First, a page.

Eph. 6:10-20 The Full Armour Of God.

This is one of the most commented on passages of all of holy scripture. The word ‘finality’ means more than just the end of Paul’s letter. Rather, from giving specific directions to folks in various stations in life, he here wants to say what we all need to do as individually, and as the body of Christ together. “Brethren means we are family, adopted children of God who before all else need to “be strong in the Lord and in the power of his might.” (v. 10) The NGSB puts it well on this verse: “Paul uses similar terms in 1:19 to describe the power that raised Jesus from the dead. We are encouraged to face the evil hosts of darkness in our strength, but in the strength that raised Jesus and believers with Him.” (1871)

We are in a war. This is why we need the full armour on, because we are stronger than anything, including the devil, if we are strong in the Lord (v. 11). So we are to put on the full armour of God, that we “may be able to stand against the wiles of the devil.” (v. 11) The ESV rightly renders the NKJV’s ‘wiles’ as ‘schemes’, for he is great at devising war strategy, or so he thinks. However, in God’s word, and by His power, we have smarter and more powerful weapons and strategies, this being the word, prayer, and the community of faith together. It is not against flesh and blood per se, but the spiritual forces behind everything, rulers and the “forces of evil in the heavenly places.” (v. 12)

The word ‘wrestle’, pallo, refers to a conflict that will only end when one is laid prostrate by the other. This is a battle that will not end until Christ returns, and the church militant joins with the rest of the church triumphant. First of all, we are all Jacobs who need to become Israels (Gen. 32:22-32). Again, with a ‘therefore, we ask what is the ‘therefore’ there for? Here we are to understand what we need for the battle, that we be the ones left standing, under God (v. 13). Only if we have done all shall we stand (v. 13). With another ‘therefore we are called to stand, “having girded” our waists “with the truth.” (14a) This is exactly what is wrong with our post-mod culture, there is no longer a belief in absolute certain truth.

With God’s help, the enemy will have to pry God’s word out of my cold dead hand if it comes to that. Then it will still be the hammer to dash them to pieces. In the whole of human history, from Adam to today, all men have known the truth, but many have suppressed it in unrighteousness, along with their eternal punishment (Rom. 1:28-32). Standing with the truth requires Christ’s righteousness and not our own – it protects all our vital organs (v. 14b Cf. Is. 59:16-17), “and having shod your feet with the preparation of the gospel of peace.” (v. 15) We are all called to be ready to communicate the gospel in word and deed. Only by faith in God will we be able “to quench all the fiery darts of the wicked one.” (v. 16)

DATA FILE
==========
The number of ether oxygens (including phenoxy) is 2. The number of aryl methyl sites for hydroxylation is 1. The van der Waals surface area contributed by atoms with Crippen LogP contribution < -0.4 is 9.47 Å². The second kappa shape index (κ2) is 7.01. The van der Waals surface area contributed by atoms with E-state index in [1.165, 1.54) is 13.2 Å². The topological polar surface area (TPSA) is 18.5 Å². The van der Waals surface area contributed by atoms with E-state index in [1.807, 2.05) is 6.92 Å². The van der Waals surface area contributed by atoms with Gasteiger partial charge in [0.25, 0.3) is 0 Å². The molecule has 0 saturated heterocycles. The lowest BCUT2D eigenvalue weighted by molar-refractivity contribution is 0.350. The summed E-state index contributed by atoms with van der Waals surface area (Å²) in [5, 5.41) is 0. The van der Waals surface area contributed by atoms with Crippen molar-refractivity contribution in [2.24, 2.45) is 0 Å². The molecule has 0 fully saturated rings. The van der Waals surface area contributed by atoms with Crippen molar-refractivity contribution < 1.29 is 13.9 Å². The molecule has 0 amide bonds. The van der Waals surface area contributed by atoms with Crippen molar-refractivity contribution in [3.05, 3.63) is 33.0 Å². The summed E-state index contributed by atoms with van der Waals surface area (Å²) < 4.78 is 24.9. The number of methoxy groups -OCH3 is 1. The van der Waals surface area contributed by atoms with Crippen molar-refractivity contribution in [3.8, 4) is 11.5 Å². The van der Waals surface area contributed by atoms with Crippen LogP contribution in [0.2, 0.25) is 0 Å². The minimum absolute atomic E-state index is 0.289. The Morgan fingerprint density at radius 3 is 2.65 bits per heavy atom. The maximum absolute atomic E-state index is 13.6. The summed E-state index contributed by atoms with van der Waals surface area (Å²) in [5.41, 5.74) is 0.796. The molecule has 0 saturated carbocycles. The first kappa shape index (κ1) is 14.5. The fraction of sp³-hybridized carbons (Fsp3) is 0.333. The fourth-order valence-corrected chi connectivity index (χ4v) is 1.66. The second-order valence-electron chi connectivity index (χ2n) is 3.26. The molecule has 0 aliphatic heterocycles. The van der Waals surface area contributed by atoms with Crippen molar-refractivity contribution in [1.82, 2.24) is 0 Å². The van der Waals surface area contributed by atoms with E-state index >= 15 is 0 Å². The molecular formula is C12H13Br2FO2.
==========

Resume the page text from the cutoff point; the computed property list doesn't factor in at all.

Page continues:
What does Paul mean when he says that we need our feet shod “with the preparation of the gospel of peace?” (v. 15) It is expanded on by Paul echoing the prophet Isaiah again (40:9, 52:7 cf. Is. 53:1), being Christ’s missionary call 61:1f.), and Nahum 1:15, and Paul in his letter to the Romans (10:14-15). We all need to be ready to bring glad tidings, good news about the gospel of peace. Both “the breastplate of righteousness,” and “the helmet of salvation” also are mentioned by Paul in his first letter to the Thessalonians at 5:8, adding to faith, love and hope. 

“But let us who are of the day be sober, putting on the breastplate of faith and love, and “as a helmet the hope of salvation.” This salvation is summarized in I Th. 5:9.Just so there is no confusion about what “the sword of the Spirit” (v. 17) is, Paul adds that it “is the word of God.” It is not a so-called “the Spirit led me,” or “God spoke to me,” or “I felt the Spirit lead me.” ‘The sword’ is the word.” Period! Full STOP! “Praying always with all prayer and

supplication in the Spirit, being watchful to this end with all perseverance and supplication for all saints.” (v. 18) As important as Paul’s work was, he asks for prayer “for all the saints.” Furthermore, no matter how important his work as an apostle was, he asked for prayer for himself that he would be able “to make known the mystery of the gospel, for which I am an ambassador in chains, that I may speak boldly, as I ought to speak.” (vv. 19-20)

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